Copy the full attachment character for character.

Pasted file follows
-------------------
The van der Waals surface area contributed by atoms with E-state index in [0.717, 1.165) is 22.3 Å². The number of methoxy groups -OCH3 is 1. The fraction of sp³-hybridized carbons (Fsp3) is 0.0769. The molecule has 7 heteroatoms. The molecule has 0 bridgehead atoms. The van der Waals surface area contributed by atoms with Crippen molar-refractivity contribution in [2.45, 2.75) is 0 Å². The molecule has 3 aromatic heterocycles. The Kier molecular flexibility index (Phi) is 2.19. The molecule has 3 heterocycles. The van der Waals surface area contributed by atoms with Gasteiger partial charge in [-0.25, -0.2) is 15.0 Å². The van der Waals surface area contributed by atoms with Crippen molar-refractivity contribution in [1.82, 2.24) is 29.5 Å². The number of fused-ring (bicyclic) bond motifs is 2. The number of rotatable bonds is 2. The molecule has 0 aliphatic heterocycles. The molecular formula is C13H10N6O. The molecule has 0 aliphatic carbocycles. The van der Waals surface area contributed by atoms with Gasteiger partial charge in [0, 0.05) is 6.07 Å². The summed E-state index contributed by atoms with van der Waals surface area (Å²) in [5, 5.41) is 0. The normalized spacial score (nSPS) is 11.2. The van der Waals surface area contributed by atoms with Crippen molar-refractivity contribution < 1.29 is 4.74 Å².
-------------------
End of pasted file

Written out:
The van der Waals surface area contributed by atoms with E-state index in [0.717, 1.165) is 22.3 Å². The number of methoxy groups -OCH3 is 1. The fraction of sp³-hybridized carbons (Fsp3) is 0.0769. The molecule has 7 heteroatoms. The molecule has 0 bridgehead atoms. The van der Waals surface area contributed by atoms with Crippen molar-refractivity contribution in [2.45, 2.75) is 0 Å². The molecule has 3 aromatic heterocycles. The Kier molecular flexibility index (Phi) is 2.19. The molecule has 3 heterocycles. The van der Waals surface area contributed by atoms with Gasteiger partial charge in [-0.25, -0.2) is 15.0 Å². The van der Waals surface area contributed by atoms with Crippen molar-refractivity contribution in [1.82, 2.24) is 29.5 Å². The number of fused-ring (bicyclic) bond motifs is 2. The number of rotatable bonds is 2. The molecule has 0 aliphatic heterocycles. The molecular formula is C13H10N6O. The molecule has 0 aliphatic carbocycles. The van der Waals surface area contributed by atoms with Gasteiger partial charge in [0, 0.05) is 6.07 Å². The summed E-state index contributed by atoms with van der Waals surface area (Å²) in [5, 5.41) is 0. The normalized spacial score (nSPS) is 11.2. The van der Waals surface area contributed by atoms with Crippen molar-refractivity contribution < 1.29 is 4.74 Å².